Here is Newcomb’s description of how the Doctrine of Discovery came to be and has influenced US law.

Under various theological and legal doctrines formulated during and after the Crusades, non-Christians were considered enemies of the Catholic faith and, as such, less than human. Accordingly, in the bull of 1452, Pope Nicholas directed King Alfonso to “capture, vanquish, and subdue the Saracens, pagans, and other enemies of Christ,” to “put them into perpetual slavery,” and “to take all their possessions and property.” [Davenport: 20-26]


In 1823, the Christian Doctrine of Discovery was quietly adopted into U.S. law by the Supreme Court in the celebrated case, Johnson v. McIntosh (8 Wheat., 543). Writing for a unanimous court, Chief Justice John Marshall observed that Christian European nations had assumed “ultimate dominion” over the lands of America during the Age of Discovery, and that—upon “discovery”—the Indians had lost “their rights to complete sovereignty, as independent nations,” and only retained a right of “occupancy” in their lands.[1]

At our MN Conference UCC Annual meeting this past June, one of our speakers was Rev. Jim Bear Jacobs, member of the Stockbridge-Munsee Mohican Nation and pastor at Church of all Nations in Columbia Heights. Western theology, he said, arose in a context in which the indigenous voice was almost completely absent. He argued that, for those of us who are descended from the settler ancestors, the harm we have done to our native sisters and brothers hinders us spiritually. It disconnects us from God. In order to understand our scriptures, we have to read them with people who are at the margins of power, because those are the ones for whom they were written. As Jesus said, “Blessed are the meek, for they will inherit the earth.” In other words, those who are gentle, weak, and disadvantaged will have a place to put down their roots and flourish. They will not be bullied and exploited by the powerful. Reading our Genesis story with Jesus’ notion of blessing in mind, what I hear challenges the whole notion of land ownership. What did God mean, anyway, when God promised to “give” the land to Abram and Sarai? Perhaps God intended for them to share the goodness of that holy land with those who were already there.

For western cultures, Jim Bear Jacobs noted, stories exist in time. Things happen and then they are done. For natives, he explained, stories exist in space, in place. Stories are not dead, but alive. Just as two competing stories live on Wita Tanka, at Bdote, there are also two stories alive here, in this sacred space, this community. Here, too, I feel beauty and pain, trauma and the possibility of healing and repair. One of the stories is about the ways in which we have benefited from the violence and greed of our ancestors, from their theft and pollution of sacred land and waters. In 1863, the Dakota were forcibly removed from Minnesota. A small number of families accumulated enormous wealth by claiming as their own the natural resources of the land the native people had left behind. Of course, the Pillsbury family was one of those families, and their fortune was key to building this church and installing its stained glass. The blessing they handed down to us is polluted by a curse. It is a stolen blessing. This is our story, alive, in this place, alive, in us, and it continues to do great harm.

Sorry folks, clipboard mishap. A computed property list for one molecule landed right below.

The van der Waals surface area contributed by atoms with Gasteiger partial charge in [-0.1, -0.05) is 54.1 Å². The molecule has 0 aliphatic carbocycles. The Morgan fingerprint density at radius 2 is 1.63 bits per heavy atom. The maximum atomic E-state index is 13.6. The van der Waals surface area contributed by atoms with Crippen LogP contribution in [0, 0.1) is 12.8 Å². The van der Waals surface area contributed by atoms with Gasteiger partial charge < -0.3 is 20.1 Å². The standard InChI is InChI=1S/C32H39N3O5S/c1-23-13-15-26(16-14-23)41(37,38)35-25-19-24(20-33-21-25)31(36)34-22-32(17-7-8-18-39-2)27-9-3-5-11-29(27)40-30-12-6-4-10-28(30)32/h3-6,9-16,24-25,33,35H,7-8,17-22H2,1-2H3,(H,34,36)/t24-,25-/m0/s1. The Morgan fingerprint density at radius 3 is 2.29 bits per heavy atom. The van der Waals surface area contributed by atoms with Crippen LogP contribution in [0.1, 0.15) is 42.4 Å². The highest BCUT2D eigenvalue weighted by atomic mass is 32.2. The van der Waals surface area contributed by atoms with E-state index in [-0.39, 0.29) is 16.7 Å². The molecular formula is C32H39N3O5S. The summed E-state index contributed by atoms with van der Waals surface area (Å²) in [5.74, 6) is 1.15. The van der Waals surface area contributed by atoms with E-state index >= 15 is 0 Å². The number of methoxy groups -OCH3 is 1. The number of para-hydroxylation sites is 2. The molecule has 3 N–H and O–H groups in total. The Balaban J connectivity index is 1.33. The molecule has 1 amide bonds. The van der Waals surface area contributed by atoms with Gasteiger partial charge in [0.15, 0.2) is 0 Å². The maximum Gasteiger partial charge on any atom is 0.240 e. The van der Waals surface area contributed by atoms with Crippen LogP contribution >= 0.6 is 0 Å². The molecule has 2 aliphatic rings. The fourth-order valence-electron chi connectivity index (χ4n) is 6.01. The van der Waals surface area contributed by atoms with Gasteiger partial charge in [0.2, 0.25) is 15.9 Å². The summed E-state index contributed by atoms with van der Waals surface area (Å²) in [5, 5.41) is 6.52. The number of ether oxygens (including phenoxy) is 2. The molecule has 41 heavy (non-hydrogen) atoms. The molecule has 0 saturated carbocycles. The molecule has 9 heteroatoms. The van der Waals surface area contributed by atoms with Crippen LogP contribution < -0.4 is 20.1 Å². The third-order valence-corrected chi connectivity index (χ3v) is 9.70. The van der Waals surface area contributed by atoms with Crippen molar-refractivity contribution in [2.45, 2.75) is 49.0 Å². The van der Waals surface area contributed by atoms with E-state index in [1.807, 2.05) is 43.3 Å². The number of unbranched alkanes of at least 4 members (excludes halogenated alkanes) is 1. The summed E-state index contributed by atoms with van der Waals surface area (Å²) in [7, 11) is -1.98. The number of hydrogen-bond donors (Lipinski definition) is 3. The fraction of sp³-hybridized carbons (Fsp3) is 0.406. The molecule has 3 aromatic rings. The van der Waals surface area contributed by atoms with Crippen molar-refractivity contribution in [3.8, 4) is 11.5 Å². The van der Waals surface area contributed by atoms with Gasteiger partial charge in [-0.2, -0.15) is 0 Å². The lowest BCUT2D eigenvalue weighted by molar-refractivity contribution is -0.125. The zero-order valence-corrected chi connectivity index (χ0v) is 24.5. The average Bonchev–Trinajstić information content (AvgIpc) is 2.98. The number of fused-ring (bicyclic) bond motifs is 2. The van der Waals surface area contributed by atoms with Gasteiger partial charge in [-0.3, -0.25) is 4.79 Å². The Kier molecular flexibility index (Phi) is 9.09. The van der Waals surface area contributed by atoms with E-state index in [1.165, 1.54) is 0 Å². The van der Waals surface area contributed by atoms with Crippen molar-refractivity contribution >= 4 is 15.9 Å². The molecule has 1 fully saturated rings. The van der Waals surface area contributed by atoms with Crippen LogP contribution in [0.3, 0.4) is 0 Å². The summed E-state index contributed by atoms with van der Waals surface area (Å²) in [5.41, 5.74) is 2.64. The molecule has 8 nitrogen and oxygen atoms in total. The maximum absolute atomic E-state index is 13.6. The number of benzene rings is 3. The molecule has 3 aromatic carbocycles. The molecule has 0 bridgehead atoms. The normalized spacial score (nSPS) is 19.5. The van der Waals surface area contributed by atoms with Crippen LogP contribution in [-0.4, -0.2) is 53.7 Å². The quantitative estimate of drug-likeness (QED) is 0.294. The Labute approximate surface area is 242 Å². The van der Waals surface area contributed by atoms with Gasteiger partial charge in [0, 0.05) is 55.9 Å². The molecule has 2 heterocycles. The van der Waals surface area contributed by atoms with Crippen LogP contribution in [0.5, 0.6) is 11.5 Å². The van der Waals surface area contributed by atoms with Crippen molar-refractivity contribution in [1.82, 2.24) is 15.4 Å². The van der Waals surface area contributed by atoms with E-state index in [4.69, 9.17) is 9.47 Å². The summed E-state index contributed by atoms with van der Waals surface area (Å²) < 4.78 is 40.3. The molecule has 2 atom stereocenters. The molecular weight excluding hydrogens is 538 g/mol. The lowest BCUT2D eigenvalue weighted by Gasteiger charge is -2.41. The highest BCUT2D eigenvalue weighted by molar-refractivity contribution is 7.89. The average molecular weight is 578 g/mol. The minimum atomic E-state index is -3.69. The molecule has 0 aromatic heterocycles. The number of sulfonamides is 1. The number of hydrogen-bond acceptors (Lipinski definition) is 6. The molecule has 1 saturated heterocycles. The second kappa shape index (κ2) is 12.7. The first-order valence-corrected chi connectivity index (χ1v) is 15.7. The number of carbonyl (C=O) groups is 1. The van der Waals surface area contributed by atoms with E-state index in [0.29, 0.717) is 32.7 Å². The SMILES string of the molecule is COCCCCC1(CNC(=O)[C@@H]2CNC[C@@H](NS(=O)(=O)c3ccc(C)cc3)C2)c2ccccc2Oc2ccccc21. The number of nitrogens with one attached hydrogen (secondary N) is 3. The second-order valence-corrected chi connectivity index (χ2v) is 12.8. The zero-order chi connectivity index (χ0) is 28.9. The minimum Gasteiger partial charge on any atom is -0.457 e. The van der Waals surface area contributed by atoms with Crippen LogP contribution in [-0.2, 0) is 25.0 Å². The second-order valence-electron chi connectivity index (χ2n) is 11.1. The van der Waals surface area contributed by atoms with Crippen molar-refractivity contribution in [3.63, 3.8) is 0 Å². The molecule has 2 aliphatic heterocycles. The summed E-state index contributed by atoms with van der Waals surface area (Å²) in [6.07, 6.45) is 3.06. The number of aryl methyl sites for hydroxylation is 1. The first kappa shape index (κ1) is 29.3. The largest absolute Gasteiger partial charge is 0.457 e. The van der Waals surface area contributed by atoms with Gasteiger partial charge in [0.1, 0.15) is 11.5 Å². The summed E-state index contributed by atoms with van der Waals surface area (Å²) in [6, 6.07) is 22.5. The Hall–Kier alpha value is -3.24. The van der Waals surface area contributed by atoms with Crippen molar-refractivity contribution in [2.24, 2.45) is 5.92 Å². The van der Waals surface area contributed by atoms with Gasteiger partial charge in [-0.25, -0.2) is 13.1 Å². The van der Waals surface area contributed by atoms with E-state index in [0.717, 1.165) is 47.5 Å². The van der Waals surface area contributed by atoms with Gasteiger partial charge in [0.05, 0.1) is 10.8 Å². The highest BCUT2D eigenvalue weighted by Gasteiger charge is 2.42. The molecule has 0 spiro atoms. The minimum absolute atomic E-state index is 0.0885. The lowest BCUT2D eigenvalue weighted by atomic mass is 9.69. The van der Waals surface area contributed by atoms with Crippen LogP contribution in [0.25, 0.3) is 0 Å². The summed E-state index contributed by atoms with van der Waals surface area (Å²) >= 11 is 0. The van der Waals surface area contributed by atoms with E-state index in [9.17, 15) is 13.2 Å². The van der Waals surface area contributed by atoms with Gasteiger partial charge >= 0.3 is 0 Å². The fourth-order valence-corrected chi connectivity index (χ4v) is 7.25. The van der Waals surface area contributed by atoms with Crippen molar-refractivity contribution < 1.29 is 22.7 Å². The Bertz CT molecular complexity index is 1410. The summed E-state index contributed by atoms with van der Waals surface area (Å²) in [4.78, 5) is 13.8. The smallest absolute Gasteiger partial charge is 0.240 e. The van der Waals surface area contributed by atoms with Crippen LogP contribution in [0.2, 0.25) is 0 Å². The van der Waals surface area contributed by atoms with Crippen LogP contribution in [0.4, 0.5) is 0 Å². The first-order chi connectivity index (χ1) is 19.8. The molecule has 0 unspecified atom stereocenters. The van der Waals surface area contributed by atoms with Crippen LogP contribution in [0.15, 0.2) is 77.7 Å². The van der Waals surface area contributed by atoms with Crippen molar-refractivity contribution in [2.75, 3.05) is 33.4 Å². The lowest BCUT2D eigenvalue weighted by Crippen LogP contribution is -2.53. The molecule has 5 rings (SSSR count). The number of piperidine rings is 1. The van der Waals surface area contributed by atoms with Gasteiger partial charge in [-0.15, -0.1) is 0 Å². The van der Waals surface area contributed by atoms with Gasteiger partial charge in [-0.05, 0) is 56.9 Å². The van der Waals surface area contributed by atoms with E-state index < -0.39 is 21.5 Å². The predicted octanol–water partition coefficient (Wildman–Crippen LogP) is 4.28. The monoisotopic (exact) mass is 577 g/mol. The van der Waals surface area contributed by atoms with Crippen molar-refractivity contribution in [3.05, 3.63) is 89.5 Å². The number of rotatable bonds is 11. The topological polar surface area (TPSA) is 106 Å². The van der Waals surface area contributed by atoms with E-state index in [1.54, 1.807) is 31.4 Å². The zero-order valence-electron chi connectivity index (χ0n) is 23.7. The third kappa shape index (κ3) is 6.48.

But we have another story that is also ours to claim. We have the story of ancestors in faith who were blessed by God so that they could be a blessing to all the families of the earth. In 2013, the General Synod of the UCC voted to repudiate the Doctrine of Discovery. It seems to me that in order to truly renounce this corruption at the heart of our faith tradition, we must take action to repair the damage it has done. The Dakota land recovery project is one concrete vehicle for doing so. I urge all of us to pray about supporting this project as individuals. But, additionally, let’s ponder making it part of our annual budget or one of our special offerings. Let’s consider including it in the upcoming capital campaign.  Let us, like Abram and Sarai, come close so to God and allow God to come so close to us that we will learn what God would have us do.


[1] Five Hundred Years of Injustice: The Legacy of Fifteenth Century Religious Prejudice, by Steve Newcomb; http://ili.nativeweb.org/sdrm_art.html